Gradient and categorical patterns of spoken-word recognition and processing of phonetic details

  • Félix Desmeules-TrudelEmail author
  • Tania S. Zamuner


The speech signal is inherently rich, and this reflects complexities of speech articulation. During spoken-word recognition, listeners must process time-dependent perceptual cues, and the role that these cues play varies depending on the phonological status of the sounds across languages. For example, Canadian French has both phonologically nasal vowels (i.e., contrastive) and coarticulatorily nasalized vowels, as opposed to English, which only has coarticulatorily nasalized vowels. We investigated how vowel nasalization duration, a time-dependent phonetic cue to the French nasal contrast, affects spoken-word recognition. Using eye tracking in two visual world paradigm experiments, the results show that fine-grained phonetic information is important for lexical recognition, and that lexical access is dependent on small variations in the signal. The results also show gradient interpretation of ambiguous vowel nasalization despite the phonemic distinction between phonological nasal vowels and coarticulatorily nasalized vowels in Canadian French. Gradience was found when words were ambiguous, and interpretation was more categorical when words were unambiguous. These results support the hypothesis of gradient interpretation of phonetic cues for ambiguously produced stimuli and the storage of coarticulatory information in phono-lexical representations for a language that has a phonological contrast for nasality (i.e., French).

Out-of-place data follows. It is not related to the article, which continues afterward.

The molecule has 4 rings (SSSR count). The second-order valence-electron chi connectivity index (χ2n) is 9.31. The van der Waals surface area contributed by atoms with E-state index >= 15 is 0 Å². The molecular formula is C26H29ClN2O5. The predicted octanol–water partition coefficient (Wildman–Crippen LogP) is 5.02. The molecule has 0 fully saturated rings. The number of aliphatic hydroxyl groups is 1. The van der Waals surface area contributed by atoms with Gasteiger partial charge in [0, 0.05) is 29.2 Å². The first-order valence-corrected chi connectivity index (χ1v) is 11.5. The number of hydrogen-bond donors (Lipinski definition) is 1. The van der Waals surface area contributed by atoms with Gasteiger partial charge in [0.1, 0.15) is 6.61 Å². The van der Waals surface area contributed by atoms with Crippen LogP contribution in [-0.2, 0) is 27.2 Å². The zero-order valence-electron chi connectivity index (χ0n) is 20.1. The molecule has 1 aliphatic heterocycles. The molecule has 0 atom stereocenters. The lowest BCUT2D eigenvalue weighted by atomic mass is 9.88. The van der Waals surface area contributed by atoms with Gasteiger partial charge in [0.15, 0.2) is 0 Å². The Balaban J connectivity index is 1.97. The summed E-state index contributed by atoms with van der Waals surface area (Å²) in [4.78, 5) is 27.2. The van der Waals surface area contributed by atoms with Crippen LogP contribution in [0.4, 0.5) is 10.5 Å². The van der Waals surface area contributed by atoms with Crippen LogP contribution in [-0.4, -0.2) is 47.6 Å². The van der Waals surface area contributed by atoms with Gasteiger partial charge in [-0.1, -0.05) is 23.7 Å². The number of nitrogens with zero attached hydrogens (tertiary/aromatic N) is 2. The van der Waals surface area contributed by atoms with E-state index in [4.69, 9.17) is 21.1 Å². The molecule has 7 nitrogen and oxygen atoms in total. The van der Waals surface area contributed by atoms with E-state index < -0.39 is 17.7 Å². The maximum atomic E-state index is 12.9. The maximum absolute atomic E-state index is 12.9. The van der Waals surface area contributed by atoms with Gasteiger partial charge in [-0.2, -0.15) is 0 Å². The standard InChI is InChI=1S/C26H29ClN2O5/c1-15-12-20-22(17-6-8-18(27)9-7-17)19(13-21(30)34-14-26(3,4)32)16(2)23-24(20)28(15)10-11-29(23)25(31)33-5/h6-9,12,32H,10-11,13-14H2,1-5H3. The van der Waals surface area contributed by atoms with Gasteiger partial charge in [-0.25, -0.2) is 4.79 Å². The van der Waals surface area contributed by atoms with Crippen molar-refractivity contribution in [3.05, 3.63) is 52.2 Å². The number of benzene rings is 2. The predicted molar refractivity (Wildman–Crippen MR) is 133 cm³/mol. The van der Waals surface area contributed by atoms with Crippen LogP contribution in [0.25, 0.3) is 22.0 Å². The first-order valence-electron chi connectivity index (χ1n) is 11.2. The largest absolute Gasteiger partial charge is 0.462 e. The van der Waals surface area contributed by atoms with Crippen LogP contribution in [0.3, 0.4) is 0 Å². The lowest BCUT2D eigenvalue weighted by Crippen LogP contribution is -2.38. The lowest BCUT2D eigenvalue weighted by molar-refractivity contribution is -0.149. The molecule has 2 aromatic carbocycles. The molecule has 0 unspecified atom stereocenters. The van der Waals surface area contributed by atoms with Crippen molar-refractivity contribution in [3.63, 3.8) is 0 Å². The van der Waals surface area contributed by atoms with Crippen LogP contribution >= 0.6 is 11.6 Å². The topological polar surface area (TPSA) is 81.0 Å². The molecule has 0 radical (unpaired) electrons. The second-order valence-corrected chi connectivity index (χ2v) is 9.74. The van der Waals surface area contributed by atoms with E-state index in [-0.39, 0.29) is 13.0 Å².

Eye tracking Coarticulation processing Vowel nasalization Gradience Spoken-word recognition 


Author Note

We are grateful to Dr. Bob McMurray, Dr. Marc Brunelle, Dr. Laura Sabourin, and Dr. Kevin McMullin for their comments on earlier versions of this work. We also want to thank Émilie Piché for her help with data collection, research teams at the University of Ottawa’s Centre for Child Language Research and Sound Patterns Laboratory, audiences at the LabPhon 16 Conference, 2017 CLA meeting, MOLT workshop 2016, and two anonymous reviewers. F.D.-T. benefited from doctoral scholarships from the Fonds de recherche du Québec - Société et Culture and Social Sciences and Humanities Research Council of Canada (Bombardier scholarship). All remaining errors are our own.

Supplementary material

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Copyright information

© The Psychonomic Society, Inc. 2019
corrected publication 2019

Authors and Affiliations

  1. 1.Department of LinguisticsUniversity of OttawaOttawaCanada
  2. 2.Department of Psychology (Brain and Mind Institute)Western UniversityLondonCanada

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